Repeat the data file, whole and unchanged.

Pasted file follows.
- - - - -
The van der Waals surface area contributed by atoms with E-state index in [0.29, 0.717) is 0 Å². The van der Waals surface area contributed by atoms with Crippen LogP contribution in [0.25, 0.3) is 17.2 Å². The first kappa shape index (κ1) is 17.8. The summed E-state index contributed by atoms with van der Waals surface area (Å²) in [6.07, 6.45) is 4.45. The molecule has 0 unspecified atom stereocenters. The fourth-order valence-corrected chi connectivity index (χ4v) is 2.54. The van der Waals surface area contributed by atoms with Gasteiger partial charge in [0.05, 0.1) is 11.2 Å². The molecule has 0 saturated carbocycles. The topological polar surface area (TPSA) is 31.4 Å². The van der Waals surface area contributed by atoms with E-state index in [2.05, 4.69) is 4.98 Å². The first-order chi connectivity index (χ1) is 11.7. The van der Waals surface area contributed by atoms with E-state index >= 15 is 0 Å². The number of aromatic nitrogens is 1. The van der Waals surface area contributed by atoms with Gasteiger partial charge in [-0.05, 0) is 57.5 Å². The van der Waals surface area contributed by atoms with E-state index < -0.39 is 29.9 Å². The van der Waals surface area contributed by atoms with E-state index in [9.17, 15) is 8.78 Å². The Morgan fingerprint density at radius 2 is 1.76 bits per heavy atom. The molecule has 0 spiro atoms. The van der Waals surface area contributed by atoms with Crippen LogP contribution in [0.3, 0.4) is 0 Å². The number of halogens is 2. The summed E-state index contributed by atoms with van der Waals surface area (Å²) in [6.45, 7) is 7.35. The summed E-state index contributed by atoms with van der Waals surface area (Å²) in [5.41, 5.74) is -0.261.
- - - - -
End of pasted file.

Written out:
The van der Waals surface area contributed by atoms with E-state index in [0.29, 0.717) is 0 Å². The van der Waals surface area contributed by atoms with Crippen LogP contribution in [0.25, 0.3) is 17.2 Å². The first kappa shape index (κ1) is 17.8. The summed E-state index contributed by atoms with van der Waals surface area (Å²) in [6.07, 6.45) is 4.45. The molecule has 0 unspecified atom stereocenters. The fourth-order valence-corrected chi connectivity index (χ4v) is 2.54. The van der Waals surface area contributed by atoms with Gasteiger partial charge in [0.05, 0.1) is 11.2 Å². The molecule has 0 saturated carbocycles. The topological polar surface area (TPSA) is 31.4 Å². The van der Waals surface area contributed by atoms with E-state index in [2.05, 4.69) is 4.98 Å². The first-order chi connectivity index (χ1) is 11.7. The van der Waals surface area contributed by atoms with E-state index >= 15 is 0 Å². The number of aromatic nitrogens is 1. The van der Waals surface area contributed by atoms with Gasteiger partial charge in [-0.05, 0) is 57.5 Å². The van der Waals surface area contributed by atoms with E-state index < -0.39 is 29.9 Å². The van der Waals surface area contributed by atoms with E-state index in [9.17, 15) is 8.78 Å². The Morgan fingerprint density at radius 2 is 1.76 bits per heavy atom. The molecule has 0 spiro atoms. The van der Waals surface area contributed by atoms with Crippen LogP contribution in [0.3, 0.4) is 0 Å². The number of halogens is 2. The summed E-state index contributed by atoms with van der Waals surface area (Å²) in [6.45, 7) is 7.35. The summed E-state index contributed by atoms with van der Waals surface area (Å²) in [5.41, 5.74) is -0.261.